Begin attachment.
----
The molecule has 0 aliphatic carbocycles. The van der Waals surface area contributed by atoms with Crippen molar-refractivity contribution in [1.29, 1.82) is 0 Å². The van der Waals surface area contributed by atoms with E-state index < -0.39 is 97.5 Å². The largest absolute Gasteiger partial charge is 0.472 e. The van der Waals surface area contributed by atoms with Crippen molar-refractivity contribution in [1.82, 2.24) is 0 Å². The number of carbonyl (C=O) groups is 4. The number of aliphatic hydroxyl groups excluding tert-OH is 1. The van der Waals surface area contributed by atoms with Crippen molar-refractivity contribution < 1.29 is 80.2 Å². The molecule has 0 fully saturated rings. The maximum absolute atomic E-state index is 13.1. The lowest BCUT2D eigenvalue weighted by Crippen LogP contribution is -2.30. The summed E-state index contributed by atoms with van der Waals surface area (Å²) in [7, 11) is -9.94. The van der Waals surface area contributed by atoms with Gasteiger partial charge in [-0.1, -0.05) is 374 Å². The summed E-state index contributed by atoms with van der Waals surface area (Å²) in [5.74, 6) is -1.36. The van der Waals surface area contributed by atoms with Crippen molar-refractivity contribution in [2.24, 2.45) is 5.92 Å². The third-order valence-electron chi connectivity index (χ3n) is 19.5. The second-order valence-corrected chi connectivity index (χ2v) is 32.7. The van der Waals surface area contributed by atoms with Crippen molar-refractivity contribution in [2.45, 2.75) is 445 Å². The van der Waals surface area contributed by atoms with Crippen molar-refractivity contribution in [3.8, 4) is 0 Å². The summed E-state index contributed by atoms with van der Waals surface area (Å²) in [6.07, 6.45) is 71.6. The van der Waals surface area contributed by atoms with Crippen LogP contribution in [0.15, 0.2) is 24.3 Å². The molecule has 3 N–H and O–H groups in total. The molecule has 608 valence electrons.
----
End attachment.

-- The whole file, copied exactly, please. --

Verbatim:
The molecule has 0 aliphatic carbocycles. The van der Waals surface area contributed by atoms with Crippen molar-refractivity contribution in [1.29, 1.82) is 0 Å². The van der Waals surface area contributed by atoms with E-state index < -0.39 is 97.5 Å². The largest absolute Gasteiger partial charge is 0.472 e. The van der Waals surface area contributed by atoms with Crippen molar-refractivity contribution in [1.82, 2.24) is 0 Å². The number of carbonyl (C=O) groups is 4. The number of aliphatic hydroxyl groups excluding tert-OH is 1. The van der Waals surface area contributed by atoms with Crippen molar-refractivity contribution < 1.29 is 80.2 Å². The molecule has 0 fully saturated rings. The maximum absolute atomic E-state index is 13.1. The lowest BCUT2D eigenvalue weighted by Crippen LogP contribution is -2.30. The summed E-state index contributed by atoms with van der Waals surface area (Å²) in [7, 11) is -9.94. The van der Waals surface area contributed by atoms with Gasteiger partial charge in [-0.1, -0.05) is 374 Å². The summed E-state index contributed by atoms with van der Waals surface area (Å²) in [5.74, 6) is -1.36. The van der Waals surface area contributed by atoms with Crippen molar-refractivity contribution in [2.24, 2.45) is 5.92 Å². The third-order valence-electron chi connectivity index (χ3n) is 19.5. The second-order valence-corrected chi connectivity index (χ2v) is 32.7. The van der Waals surface area contributed by atoms with Crippen molar-refractivity contribution in [2.45, 2.75) is 445 Å². The van der Waals surface area contributed by atoms with Crippen molar-refractivity contribution in [3.8, 4) is 0 Å². The summed E-state index contributed by atoms with van der Waals surface area (Å²) in [6.07, 6.45) is 71.6. The van der Waals surface area contributed by atoms with Crippen LogP contribution in [0.15, 0.2) is 24.3 Å². The molecule has 3 N–H and O–H groups in total. The molecule has 608 valence electrons.